Level: intermediate

Past tense

There are two tenses in English – past and present.

The past tense in English is used:

  • to talk about the past
  • to talk about hypotheses (when we imagine something)
  • for politeness.

There are four past tense forms in English:

Past simple: I worked
Past continuous: I was working
Past perfect: I had worked
Past perfect continuous: I had been working

We use these forms:

  • to talk about the past:

He worked at McDonald's. He had worked there since July.
He was working at McDonald's. He had been working there since July.

  • to refer to the present or future in hypotheses:

It might be dangerous. Suppose they got lost.

This use is very common in wishes:

I wish it wasn't so cold.

and in conditions with if:

He could get a new job if he really tried.
If Jack was playing, they would probably win.

For hypotheses, wishes and conditions in the past, we use the past perfect:

It was very dangerous. What if you had got lost?
I wish I hadn't spent so much money last month.
I would have helped him if he had asked.

and also to talk about the present in a few polite expressions:

Excuse me, I was wondering if this was the train for York.
I just hoped you would be able to help me.

Past tense 1

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Past tense 2

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Comments

Thanks, Peter, that was most helpful.

please, help me
what's the difference between hypothetical statement and conditional statement
thank you so much!

Hi Andy,

In the context of the grammar discussed on this page, hypothetical statements and conditional statements are basically identical. Both of them are used to refer to states or events that are imaginary or not real at the moment.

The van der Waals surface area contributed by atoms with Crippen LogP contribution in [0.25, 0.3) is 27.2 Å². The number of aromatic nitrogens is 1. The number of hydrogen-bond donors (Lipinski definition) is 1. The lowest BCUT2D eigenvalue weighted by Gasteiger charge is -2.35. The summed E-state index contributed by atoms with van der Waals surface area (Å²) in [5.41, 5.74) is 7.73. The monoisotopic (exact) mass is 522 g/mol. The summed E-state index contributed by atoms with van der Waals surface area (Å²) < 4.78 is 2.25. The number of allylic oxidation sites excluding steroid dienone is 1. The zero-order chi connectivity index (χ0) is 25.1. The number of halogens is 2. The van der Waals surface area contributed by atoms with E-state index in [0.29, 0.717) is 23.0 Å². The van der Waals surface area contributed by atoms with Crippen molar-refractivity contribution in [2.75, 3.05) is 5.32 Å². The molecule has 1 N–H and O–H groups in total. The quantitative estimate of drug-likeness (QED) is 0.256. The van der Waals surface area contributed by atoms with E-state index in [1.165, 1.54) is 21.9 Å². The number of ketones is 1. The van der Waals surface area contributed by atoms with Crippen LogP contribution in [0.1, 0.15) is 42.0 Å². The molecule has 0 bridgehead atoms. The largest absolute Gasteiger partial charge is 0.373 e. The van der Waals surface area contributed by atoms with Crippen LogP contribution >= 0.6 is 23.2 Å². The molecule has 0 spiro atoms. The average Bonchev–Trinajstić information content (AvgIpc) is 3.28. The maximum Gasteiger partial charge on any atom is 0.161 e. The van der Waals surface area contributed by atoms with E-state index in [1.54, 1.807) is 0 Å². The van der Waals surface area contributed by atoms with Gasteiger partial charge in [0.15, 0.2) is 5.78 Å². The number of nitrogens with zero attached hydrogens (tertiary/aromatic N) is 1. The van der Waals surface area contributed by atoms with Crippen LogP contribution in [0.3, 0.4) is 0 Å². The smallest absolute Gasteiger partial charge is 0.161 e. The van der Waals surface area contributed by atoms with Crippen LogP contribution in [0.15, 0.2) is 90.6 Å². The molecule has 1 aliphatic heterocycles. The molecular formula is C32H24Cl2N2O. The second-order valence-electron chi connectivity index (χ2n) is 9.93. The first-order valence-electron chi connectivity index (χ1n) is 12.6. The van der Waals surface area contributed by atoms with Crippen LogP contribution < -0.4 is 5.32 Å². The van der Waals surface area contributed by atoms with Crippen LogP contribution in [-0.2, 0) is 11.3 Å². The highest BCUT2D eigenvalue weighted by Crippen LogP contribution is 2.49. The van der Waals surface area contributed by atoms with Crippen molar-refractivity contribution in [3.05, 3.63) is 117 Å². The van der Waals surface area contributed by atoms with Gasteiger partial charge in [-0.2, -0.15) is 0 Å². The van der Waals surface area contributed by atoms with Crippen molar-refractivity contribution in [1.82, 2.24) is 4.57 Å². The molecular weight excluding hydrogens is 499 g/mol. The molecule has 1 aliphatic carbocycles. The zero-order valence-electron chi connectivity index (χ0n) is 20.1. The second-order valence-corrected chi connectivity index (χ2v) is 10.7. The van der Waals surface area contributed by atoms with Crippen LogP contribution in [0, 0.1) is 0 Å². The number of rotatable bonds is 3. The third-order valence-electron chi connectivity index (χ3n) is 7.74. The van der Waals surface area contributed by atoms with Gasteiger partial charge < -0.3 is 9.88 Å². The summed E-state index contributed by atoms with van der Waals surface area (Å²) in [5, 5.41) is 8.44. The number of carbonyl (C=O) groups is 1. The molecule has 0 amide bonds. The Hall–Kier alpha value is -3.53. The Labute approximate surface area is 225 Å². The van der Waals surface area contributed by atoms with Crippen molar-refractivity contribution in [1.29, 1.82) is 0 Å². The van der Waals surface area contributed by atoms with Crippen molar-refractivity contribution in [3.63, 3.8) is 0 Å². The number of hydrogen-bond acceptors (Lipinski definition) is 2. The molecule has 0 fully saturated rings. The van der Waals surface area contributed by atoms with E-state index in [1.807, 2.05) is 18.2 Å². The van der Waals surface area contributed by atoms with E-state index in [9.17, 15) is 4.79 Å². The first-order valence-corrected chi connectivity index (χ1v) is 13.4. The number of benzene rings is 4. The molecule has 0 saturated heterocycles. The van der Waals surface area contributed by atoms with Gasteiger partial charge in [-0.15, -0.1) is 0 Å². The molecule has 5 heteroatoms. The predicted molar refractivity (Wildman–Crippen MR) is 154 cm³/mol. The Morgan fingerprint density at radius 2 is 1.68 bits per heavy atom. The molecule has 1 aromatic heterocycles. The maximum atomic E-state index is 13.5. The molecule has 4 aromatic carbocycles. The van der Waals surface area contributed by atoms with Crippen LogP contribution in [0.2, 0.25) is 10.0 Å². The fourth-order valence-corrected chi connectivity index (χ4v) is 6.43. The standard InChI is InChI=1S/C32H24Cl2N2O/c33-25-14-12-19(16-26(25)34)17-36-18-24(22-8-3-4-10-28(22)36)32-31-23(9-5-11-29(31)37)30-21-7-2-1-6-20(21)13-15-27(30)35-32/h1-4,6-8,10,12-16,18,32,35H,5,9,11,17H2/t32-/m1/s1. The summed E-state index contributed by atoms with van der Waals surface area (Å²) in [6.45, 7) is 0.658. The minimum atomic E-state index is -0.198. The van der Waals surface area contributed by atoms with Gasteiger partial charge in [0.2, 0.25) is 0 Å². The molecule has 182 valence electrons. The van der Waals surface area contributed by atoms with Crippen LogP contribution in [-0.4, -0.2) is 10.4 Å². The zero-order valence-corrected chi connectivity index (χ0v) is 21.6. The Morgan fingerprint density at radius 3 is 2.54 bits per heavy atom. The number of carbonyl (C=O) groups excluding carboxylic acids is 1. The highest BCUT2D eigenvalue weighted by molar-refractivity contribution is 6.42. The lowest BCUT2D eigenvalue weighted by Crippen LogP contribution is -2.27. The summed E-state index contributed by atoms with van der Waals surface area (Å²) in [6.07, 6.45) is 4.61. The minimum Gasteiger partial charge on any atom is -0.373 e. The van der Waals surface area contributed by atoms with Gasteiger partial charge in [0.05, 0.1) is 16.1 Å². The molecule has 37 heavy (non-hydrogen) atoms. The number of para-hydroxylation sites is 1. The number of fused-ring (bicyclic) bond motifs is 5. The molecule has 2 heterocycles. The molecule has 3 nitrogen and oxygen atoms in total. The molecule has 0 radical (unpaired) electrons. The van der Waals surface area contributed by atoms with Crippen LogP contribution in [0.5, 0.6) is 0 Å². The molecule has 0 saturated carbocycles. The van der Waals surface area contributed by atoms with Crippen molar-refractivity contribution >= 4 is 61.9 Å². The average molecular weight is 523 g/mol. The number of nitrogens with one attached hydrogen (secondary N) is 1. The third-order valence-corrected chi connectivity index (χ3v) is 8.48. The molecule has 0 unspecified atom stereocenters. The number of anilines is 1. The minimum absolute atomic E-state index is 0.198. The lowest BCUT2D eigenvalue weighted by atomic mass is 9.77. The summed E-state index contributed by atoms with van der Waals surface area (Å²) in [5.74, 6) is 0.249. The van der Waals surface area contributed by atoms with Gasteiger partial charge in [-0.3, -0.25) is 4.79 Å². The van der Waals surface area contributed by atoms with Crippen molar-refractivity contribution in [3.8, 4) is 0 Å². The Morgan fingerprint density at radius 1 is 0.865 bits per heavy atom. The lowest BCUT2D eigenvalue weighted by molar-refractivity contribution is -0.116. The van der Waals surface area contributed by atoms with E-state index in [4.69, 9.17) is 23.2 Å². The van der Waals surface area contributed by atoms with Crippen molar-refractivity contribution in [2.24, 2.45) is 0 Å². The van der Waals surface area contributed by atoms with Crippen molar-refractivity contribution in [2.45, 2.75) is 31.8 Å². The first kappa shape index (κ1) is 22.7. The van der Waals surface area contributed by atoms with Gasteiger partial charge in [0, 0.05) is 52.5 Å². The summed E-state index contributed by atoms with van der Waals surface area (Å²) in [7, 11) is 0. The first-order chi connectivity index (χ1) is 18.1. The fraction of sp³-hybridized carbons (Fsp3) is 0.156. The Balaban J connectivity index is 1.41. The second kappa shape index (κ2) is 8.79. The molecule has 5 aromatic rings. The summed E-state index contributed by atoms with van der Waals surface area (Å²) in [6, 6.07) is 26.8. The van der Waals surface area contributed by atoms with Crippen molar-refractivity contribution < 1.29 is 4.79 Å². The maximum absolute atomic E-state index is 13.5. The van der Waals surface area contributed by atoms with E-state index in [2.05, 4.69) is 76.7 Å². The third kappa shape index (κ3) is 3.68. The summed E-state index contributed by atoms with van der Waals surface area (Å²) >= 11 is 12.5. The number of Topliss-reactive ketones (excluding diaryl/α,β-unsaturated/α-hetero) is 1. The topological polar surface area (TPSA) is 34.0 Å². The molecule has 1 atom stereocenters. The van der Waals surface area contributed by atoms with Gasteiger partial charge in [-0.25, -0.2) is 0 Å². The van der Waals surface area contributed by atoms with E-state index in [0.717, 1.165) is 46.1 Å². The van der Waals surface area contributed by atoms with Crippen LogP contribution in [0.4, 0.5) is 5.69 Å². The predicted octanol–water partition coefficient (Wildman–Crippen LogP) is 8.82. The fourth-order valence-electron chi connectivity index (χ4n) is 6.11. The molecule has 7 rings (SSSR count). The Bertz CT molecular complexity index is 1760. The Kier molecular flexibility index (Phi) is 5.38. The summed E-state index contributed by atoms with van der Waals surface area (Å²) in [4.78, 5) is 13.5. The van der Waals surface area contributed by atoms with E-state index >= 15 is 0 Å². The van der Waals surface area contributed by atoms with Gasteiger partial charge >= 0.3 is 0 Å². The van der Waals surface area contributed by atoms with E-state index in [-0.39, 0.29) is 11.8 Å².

Best wishes,

Kirk
The LearnEnglish Team

Hi, wondering whether you can tell me which is the difference among the following three sentences:
1. I wish I have not spent so much money last month
2. I wish I had not spent so much money last month
3. I wish I would not have spent so much money last month
Are those sentences grammatically correct?  If they are, what tense are they expressing? 
Some advises for correcting bad habits when speaking and writing will be appreciated as well...
Thanks a lot !

Hi MayelaM,
After 'wish' you have two alternatives:
 
'I wish I hadn't spent so much money last money.' [a regret about the past]
'I wish I didn't spend so much money.' [a regret about the present]
There is another possibility if you are talking about somebody's behaviour or decisions.  In that situation it is possible to use 'would':
'I wish he wouldn't complain so much!'
From this, you can see that the second sentence is fine, but the other two (1 and 3) are incorrect.
 
On your other question, I think I'd really need to know what the specific bad habits are before giving you any advice on those!  Is there anything in particular that you have trouble with?
Best wishes,
 
Peter
The LearnEnglish Team

'I have' is a present tense.
'I had' is a past tense. 
'I would' is a future tense.
Since you are referring to last month, which is something that has already happened, 'I had' would be the correct one to use, since you are talking about the past. 
'I have' would be incorrect because your sentence will refer to the present tense and the past tense at the same time. You should not mix tenses in the same sentence if you are referring to the same thing!
The same argument goes for 'I would'. 
 

Hello koga369,
As I said on another page, it's nice that you want to help other users.  However, your answers are not completely accurate and I think you may end up confusing people more than helping them!  For example, 'I would' is not a future tense (in fact, English has no 'future tense' as such, but rather a range of ways of talking about the future).  The verb 'would' is a modal verb which can have future meaning, but quite a specific future meaning and only in certain contexts.
Best wishes,
 
Peter
The LearnEnglish Team

Can you please explain me the difference between the following two sentences. "He always shaved before going out in the evening." and "He always shaves before going out in the evening."

Hello Gamaya,
The difference is that in the first sentence, it's no longer true because he doesn't shave (or go out) any more and in the second sentence, it's still true now.
Does that help?
Best wishes,
Adam
The LearnEnglish Team

Thank You Adam. 

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